A heavy-set, yet gentle and personable man, Larrie at age 34, has made more than a comfortable living sitting confidently behind his multiple tom, double bass drum set-up, backing a mind boggling array of musical personalities; Boots Randolph, Chet Atkins. Jerry Reed, Glen Campbell, Perry Como, Elvis Presley, Mac Davis, Trini Lopez, Johnny Mathis, Roy Clark, Eddy Arnold, Isaac Hayes, Howard Roberts, Olivia Newton-John, Mel Tilles and Bobby Goldsboro to name a few. He’s performed on the Dinah Shore, Glen Campbell, Merv Griffin, Johnny Carson, Tony Orlando and Captain & Tennille TV shows, and his articulate rhythmic pulsations have been heard by anyone who’s ever turned on a radio or TV via the catchy commercial jingles of Double Mint Gum, Coke, Pepsi, Dr. Pepper, Pizza Hut, Ford, Mercury, Colgate and Kentucky Fried Chicken.
Catching Larrie in a moment of musical inactivity is no easy task, yet Joe Buerger – MD’s correspondent in St. Louis – managed to slow him down long enough to get our story immediately following an informative three hour drum clinic for Pearl Drums at the Fred Pierce Studio Drum Shop in St. Louis. Larrie Londin is one of the most proficient professionals on the music scene today; a drummer who has truly learned the importance of versatility and restraint, earning himself the title of undisputed Nashville session king.
MD: How does the Larrie Londin story begin?
LL: Well, I was born in Norfolk, Virginia in 1943, but I was raised in Miami, Florida until I was fifteen. At fifteen, I went on the road with a group called the “Tornadoes”. Out of the “Tornadoes” came a group known as the “Headliners”. We were artists and studio staff players for Motown in Detroit, and a lounge act working opposite Louie Prima, “Gaylord and the Holidays”, and people who were real big in Nevada at the time. From the Motown thing, we tried to get records out. When the group was formed, I played guitar. My brother told me what a bad guitar player I was, and said I had to do something else. I liked drums, so I started playing them. The guitar player in the group was also a drummer, and he showed me where to kick the band. The more involved I got, the more practicing and listening I did. We worked many resort areas, along with sessions for Motown.
MD: Who was your earliest drumming influence?
LL: The first drum clinic I ever attended was a Gene Krupa clinic. He gave such a great, great clinic. Naturally, he played his famous, Sing, Sing, Sing tom-tom solo. But then, he went into a thing I still can’t do to this day. He played his hi-hat and his ride at the same tempo, then he played a paradiddle between his left hand and bass drum very slow and open while the time stayed the same on his ride cymbal and hi-hat. He would gradually speed up the paradiddle until it surpassed the time on the ride cymbal, and then he’d slow the paradiddle back down. He played the paradiddle between his hand and foot as fast as you or I would with our hands. Everyone went crazy and ran to him for his autograph. Here was this distinguished looking man, salt and pepper hair, immaculate suit, talking to all those people. All I could do was sit there. I couldn’t believe I actually got to see the man. Eventually, I got to meet and talk with him. He was such a great, great man! Gene Krupa was the man who pushed me over the edge! I knew what I had to do. There was nothing else for me.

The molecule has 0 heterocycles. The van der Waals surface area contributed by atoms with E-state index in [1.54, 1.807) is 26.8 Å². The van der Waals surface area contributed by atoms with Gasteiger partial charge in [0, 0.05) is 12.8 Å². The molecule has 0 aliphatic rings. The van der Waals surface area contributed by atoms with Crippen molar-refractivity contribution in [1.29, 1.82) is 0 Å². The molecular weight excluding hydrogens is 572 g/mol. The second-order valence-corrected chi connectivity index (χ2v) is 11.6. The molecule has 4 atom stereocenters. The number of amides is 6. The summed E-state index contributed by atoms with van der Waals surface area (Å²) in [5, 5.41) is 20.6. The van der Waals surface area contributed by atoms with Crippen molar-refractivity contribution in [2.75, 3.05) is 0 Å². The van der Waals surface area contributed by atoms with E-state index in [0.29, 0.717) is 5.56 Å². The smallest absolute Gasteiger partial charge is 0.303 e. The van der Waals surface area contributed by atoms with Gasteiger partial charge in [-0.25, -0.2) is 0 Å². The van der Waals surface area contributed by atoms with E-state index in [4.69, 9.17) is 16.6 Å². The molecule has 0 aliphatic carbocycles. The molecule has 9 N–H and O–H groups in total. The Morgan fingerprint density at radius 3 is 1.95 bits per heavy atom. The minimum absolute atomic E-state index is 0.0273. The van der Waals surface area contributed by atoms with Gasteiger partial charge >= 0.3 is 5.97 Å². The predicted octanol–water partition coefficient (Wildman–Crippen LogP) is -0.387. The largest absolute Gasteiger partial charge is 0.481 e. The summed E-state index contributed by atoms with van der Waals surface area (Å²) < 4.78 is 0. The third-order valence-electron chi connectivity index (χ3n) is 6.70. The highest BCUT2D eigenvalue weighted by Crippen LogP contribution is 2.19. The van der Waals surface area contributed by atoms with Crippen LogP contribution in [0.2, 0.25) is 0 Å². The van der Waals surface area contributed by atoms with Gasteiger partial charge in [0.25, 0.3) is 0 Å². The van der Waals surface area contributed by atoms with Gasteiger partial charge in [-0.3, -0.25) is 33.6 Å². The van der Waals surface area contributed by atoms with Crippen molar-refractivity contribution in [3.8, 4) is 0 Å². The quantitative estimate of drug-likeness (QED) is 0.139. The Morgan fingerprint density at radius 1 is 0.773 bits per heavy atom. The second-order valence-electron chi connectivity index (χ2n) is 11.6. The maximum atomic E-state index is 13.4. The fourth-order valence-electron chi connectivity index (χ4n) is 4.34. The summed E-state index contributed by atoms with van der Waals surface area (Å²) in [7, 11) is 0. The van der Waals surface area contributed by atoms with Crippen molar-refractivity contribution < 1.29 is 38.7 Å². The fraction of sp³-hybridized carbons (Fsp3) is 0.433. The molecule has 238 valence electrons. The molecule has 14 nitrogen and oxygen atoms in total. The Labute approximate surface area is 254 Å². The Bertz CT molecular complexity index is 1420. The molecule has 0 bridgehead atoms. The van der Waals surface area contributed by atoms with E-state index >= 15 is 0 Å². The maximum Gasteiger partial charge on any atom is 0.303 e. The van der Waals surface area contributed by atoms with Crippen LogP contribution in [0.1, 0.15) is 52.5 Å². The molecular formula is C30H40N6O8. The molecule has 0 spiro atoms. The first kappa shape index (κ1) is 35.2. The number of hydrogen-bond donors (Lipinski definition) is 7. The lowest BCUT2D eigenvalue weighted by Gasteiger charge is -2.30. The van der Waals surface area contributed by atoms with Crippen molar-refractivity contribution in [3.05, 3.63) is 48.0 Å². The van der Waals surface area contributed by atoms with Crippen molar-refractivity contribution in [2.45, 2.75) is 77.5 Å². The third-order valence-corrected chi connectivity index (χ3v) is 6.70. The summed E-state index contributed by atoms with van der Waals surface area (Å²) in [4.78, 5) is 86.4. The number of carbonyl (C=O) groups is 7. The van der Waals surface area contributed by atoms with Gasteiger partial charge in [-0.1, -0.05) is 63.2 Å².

MD: Who were some of your other influences besides Gene?
LL: Louie Bellson, Sonny Payne, Joe Morello, and Ed Shaughnessy were big influences on me. When I was working with the “Headliners”, backing Vaughn Monroe in Nevada,
Louie Bellson was playing right up the street. I used to beg Vaughn to let me off early so I could go see him. Finally, one night we got off early, and I ran up the street as fast as I could. My wife and I went into the club and actually got to talk to Louie. When Louie got back on stage, he announced that he was going to play a solo for Larrie Londin and his wife. This was another whole trip for me. Everything he played was so smooth. Everything was open. It sounded like single strokes, but he wasn’t working hard. After the show, I asked him how he could play singles that fast and make it look so easy. His reply was, “I’m not playing singles, Larrie.” (LAUGHTER) You see, he was using combinations of doubles and singles. Louie sat down and showed me some of his patterns, and this changed my thinking about so-called “chop exercises”. Much of it goes back to the rudiments. I would have to say, though, that the main ingredient I admire in Gene, Louie, Sonny Payne, Joe Morello, and Ed Shaughnessy is the feel they give the band. You can be a fantastic soloist, and not do a thing for the band. You have to give the band that FEEL! It goes back to that old saying, “It’s not how MUCH you play, but what you DON’T play.” Louie is the world’s greatest time-keeper!